GCS activity was measured in mouse liver samples by a decarboxylation reaction using [1-14C]glycine as described (22). For analysis of GLDC activity, wild-type and mutant GLDC cDNAs were cloned into pCAG expression vector, kindly provided by Professor Jun-ichi Miyazaki (Osaka University, Japan) (44). Constructs were transfected into COS7 cells, which were harvested as described previously and cell pellets stored at −80°C prior to analysis (45). GLDC enzymatic activity was determined, in triplicate, by exchange reaction between carbon dioxide and glycine using NaH14CO3 in the presence of excess recombinant bovine GCSH protein as described (22). An expression system of lipoylated bovine GCSH protein in Escherichia coli was kindly provided by Dr Kazuko Fujiwara (Tokushima University, Japan) (46). Statistical analysis was performed using SPSS software version 11.0 (SPSS, Inc., Chicago, IL, USA).

Knockout of Amt by insertion of a gene-trap vector

Mice carrying a gene-trap allele of Amt (here denoted Amt) were generated at Lexicon Genetics, Inc. (Houston, TX, USA) using the OST181110 ES cell line. The genomic insertion site of the gene-trap vector was determined by inverse PCR and localized to intron 2 (Supplementary Material, Fig. S1). Total RNA was prepared from the mouse liver and brain at E18 for RT-PCR analysis (Supplementary Material, Fig. S1 and Table S1). Amt+/− mice were backcrossed with wild-type C57BL/6 mice for nine generations to generate a congenic line of mice on the C57BL/6 background, for use in biochemical and histological analyses. This study was approved by the Animal Experiment Committee of Tohoku University.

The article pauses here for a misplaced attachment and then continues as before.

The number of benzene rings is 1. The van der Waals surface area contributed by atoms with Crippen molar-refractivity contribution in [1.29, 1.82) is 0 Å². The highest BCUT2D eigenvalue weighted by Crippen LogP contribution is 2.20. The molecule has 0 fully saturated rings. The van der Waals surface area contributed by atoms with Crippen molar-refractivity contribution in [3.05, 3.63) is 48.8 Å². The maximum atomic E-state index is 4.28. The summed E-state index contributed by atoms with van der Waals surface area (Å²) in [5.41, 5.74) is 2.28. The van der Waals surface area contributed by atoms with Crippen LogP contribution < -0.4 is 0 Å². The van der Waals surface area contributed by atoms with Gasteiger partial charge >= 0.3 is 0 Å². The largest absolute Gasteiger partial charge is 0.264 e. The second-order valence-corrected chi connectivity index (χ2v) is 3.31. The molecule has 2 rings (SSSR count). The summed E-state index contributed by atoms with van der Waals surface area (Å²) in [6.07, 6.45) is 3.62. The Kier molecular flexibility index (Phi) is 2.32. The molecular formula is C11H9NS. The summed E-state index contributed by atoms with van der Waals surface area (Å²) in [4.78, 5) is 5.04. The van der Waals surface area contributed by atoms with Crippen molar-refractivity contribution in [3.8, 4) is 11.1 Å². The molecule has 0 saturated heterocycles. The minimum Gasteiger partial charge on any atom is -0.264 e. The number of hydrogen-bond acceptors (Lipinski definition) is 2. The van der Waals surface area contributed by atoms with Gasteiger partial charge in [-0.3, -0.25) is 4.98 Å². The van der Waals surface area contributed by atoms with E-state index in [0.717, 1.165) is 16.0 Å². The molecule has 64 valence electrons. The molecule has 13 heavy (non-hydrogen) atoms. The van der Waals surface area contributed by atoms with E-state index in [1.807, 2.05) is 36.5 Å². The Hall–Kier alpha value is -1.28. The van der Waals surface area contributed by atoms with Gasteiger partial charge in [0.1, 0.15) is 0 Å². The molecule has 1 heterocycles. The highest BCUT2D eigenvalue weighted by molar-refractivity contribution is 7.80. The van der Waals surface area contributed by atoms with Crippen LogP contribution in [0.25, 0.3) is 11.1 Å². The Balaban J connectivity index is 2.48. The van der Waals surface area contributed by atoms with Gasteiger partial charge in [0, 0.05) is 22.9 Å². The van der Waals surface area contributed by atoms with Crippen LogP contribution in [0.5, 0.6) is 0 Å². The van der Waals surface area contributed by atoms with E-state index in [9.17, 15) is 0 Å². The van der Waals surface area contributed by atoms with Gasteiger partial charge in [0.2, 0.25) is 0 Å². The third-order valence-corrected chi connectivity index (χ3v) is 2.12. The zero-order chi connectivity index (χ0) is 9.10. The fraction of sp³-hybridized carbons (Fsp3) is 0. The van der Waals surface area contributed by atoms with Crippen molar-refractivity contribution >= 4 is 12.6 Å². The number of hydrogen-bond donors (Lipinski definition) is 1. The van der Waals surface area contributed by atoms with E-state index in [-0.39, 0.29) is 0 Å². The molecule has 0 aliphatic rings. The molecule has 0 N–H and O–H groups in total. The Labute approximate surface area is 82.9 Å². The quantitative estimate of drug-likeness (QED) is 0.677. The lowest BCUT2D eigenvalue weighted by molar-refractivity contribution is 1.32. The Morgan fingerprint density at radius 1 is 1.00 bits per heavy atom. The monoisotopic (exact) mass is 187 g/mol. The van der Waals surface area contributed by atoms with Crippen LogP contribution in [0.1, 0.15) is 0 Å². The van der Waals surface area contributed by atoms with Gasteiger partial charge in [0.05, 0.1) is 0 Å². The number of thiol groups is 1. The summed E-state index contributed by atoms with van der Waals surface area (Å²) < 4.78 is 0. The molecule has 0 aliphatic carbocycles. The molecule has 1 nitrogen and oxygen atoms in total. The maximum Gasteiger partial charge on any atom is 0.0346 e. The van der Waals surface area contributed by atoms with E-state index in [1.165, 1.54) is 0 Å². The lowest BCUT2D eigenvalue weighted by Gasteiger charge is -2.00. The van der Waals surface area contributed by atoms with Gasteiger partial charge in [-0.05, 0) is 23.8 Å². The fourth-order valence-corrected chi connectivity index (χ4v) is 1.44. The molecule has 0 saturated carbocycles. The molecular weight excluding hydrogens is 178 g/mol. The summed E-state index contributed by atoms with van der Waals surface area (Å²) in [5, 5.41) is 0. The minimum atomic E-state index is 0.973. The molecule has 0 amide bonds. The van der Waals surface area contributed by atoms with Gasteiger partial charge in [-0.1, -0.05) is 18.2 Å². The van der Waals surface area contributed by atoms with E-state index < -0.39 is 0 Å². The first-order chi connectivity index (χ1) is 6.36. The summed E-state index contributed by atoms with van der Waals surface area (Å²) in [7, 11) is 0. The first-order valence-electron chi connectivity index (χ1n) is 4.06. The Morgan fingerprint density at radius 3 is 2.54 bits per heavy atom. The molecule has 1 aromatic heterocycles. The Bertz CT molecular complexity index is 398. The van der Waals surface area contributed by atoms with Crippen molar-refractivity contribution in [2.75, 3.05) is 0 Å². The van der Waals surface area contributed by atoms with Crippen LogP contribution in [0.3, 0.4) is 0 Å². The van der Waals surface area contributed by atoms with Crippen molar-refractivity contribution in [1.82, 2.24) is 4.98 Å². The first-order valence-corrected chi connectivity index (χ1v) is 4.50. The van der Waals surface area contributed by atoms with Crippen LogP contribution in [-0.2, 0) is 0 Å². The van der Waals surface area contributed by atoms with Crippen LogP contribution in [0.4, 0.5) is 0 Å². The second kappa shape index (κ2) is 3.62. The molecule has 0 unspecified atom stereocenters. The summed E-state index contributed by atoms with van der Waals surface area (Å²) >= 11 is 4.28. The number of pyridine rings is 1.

Maternal supplementation with folic acid and related metabolites

Dams were treated with folic acid (25 mg/kg), thymidine-1-phosphate (TMP; 30 mg/kg) or l-methionine (70 mg/kg) by intra-peritoneal injection, 2 h prior to mating and daily from E7.5–10.5. Doses were based on previous studies (23,47,48).


This work was supported by a research grant from the Ministry of Education, Culture, Sports, Science and Technology and a Research Grant from the Ministry of Health, Labour and Public Welfare in Japan. Research at Newcastle University was funded by the Newlife Foundation. Research at UCL Institute of Child Health was supported by SPARKS, the Wellcome Trust, Medical Research Council, UCL Biomedical Research Centre and by Great Ormond Street Hospital Children's Charity. Funding to pay the Open Access publication charges for this article was provided by the Wellcome Trust.

Conflict of Interest statement. None declared.

Supplementary Material

Supplementary Data: